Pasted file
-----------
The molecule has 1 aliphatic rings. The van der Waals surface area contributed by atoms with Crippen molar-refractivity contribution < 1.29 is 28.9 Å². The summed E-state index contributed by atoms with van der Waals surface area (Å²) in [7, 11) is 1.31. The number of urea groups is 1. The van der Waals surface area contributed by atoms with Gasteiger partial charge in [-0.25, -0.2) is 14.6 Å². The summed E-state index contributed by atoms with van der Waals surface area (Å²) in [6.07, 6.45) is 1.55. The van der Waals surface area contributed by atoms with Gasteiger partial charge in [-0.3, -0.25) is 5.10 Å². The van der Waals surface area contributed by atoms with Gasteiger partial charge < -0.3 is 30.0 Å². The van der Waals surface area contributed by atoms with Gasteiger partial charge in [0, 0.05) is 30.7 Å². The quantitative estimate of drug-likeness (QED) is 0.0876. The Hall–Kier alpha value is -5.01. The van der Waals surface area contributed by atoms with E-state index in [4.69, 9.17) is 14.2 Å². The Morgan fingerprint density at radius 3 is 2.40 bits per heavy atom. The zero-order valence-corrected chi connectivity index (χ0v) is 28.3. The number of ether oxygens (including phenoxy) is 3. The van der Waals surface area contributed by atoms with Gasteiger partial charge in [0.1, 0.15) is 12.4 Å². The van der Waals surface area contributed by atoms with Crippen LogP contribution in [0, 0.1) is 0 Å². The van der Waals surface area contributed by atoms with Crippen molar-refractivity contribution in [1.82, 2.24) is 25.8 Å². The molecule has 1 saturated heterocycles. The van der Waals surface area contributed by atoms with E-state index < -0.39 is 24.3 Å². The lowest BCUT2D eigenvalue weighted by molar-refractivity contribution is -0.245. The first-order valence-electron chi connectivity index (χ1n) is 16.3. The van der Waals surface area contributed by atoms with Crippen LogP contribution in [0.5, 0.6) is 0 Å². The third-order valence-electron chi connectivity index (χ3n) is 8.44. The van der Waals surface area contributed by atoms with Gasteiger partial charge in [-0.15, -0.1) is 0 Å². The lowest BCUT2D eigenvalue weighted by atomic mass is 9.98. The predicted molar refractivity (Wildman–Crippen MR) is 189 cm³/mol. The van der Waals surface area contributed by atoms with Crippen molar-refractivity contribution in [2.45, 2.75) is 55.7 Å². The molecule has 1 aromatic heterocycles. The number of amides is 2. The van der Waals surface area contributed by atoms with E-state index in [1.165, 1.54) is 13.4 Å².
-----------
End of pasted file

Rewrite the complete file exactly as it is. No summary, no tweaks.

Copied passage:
The molecule has 1 aliphatic rings. The van der Waals surface area contributed by atoms with Crippen molar-refractivity contribution < 1.29 is 28.9 Å². The summed E-state index contributed by atoms with van der Waals surface area (Å²) in [7, 11) is 1.31. The number of urea groups is 1. The van der Waals surface area contributed by atoms with Gasteiger partial charge in [-0.25, -0.2) is 14.6 Å². The summed E-state index contributed by atoms with van der Waals surface area (Å²) in [6.07, 6.45) is 1.55. The van der Waals surface area contributed by atoms with Gasteiger partial charge in [-0.3, -0.25) is 5.10 Å². The van der Waals surface area contributed by atoms with Gasteiger partial charge < -0.3 is 30.0 Å². The van der Waals surface area contributed by atoms with Gasteiger partial charge in [0, 0.05) is 30.7 Å². The quantitative estimate of drug-likeness (QED) is 0.0876. The Hall–Kier alpha value is -5.01. The van der Waals surface area contributed by atoms with E-state index in [4.69, 9.17) is 14.2 Å². The Morgan fingerprint density at radius 3 is 2.40 bits per heavy atom. The zero-order valence-corrected chi connectivity index (χ0v) is 28.3. The number of ether oxygens (including phenoxy) is 3. The van der Waals surface area contributed by atoms with Gasteiger partial charge in [0.1, 0.15) is 12.4 Å². The van der Waals surface area contributed by atoms with Crippen LogP contribution in [0, 0.1) is 0 Å². The van der Waals surface area contributed by atoms with Crippen molar-refractivity contribution in [1.82, 2.24) is 25.8 Å². The molecule has 1 saturated heterocycles. The van der Waals surface area contributed by atoms with E-state index < -0.39 is 24.3 Å². The lowest BCUT2D eigenvalue weighted by molar-refractivity contribution is -0.245. The first-order valence-electron chi connectivity index (χ1n) is 16.3. The van der Waals surface area contributed by atoms with Crippen LogP contribution in [0.5, 0.6) is 0 Å². The third-order valence-electron chi connectivity index (χ3n) is 8.44. The van der Waals surface area contributed by atoms with Gasteiger partial charge in [-0.15, -0.1) is 0 Å². The lowest BCUT2D eigenvalue weighted by atomic mass is 9.98. The predicted molar refractivity (Wildman–Crippen MR) is 189 cm³/mol. The van der Waals surface area contributed by atoms with Crippen molar-refractivity contribution in [2.45, 2.75) is 55.7 Å². The molecule has 1 aromatic heterocycles. The number of amides is 2. The van der Waals surface area contributed by atoms with E-state index in [1.165, 1.54) is 13.4 Å².